Prosthetics are devices that are designed to replace a missing body part with an artificial one. The body part is replaced through amputation surgery. The surgery itself affects people differently depending on their age, activity level and the actual reason for the surgery. For many people who get an amputation, they cannot help but wonder how they will live the rest of their life with an artificial body part. For people who have suffered from infection of the limbs, they often come to the conclusion that an artificial body part is a better option than trying to treat the infection and feel more pain in the process. After months go by, the decision to amputate can represent a return to a better quality of life. While it is natural for a person to feel inferior about their body, once they realize that prosthetics can lead to a fulfilling lifestyle, those fears tend to diminish.
If you are considering a prosthesis, you should set some realistic goals about how you want to live your life after the surgery and be willing to modify them accordingly. If you're an active person who enjoys running a biking, it is certainly realistic to return to these activities with a prosthesis, but there needs to be an adjustment period. You'll find that the device will give you solid mobility and comfort, but you may need to modify how you live your active life. If you're willing to adapt to life's new challenges, you'll do well with any kind of prosthetics.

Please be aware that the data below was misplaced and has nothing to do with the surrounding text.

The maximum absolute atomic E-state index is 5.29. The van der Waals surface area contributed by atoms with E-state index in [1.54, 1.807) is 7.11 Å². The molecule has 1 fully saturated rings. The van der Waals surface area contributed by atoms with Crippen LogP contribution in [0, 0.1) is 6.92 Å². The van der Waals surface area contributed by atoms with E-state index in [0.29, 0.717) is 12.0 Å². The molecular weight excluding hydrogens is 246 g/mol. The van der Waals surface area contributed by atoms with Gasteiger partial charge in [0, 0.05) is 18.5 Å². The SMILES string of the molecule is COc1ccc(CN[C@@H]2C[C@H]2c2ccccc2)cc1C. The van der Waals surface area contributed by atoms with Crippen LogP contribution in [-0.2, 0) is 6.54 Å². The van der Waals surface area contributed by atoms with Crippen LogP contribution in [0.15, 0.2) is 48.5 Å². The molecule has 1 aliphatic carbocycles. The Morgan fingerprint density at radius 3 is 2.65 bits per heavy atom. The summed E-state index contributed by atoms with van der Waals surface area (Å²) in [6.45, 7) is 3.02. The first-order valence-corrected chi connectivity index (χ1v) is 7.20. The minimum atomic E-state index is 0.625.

The good news is that you can be fitted around a week after the amputation for a prosthesis. During the adjustment period, you'll have to learn how to balance yourself with the new device. If you were a person with high level of activity prior to the surgery, you may find that adjusting to the device is a little easier. However, if that is not the case, see if you have family members who are willing to help. Ask them to make the effort to attend appointments with you and understand how the device is placed on and off the body. If they bring an optimistic attitude to the experience, it can go a long way to adjusting to the new challenge while understanding that you can still have a wonderful, fulfilling life.
Remember, just because you have needed to have a limb replaced, there is no reason to feel inferior. It is possible to return to the normal function of moving around, and once the person sees first hand that it can be done, the fear evaporates. Soon, you can return to your work and leisure environments and succeed just like before. Over time, the prosthesis will begin to feel normal and the period of acceptance begins. Just knowing that you can maintain such a high quality of life with the device will eliminate any hint of feeling inferior to everyone else. The opportunity to live a regular life exists with prosthetics, so don't hesitate to take the next step.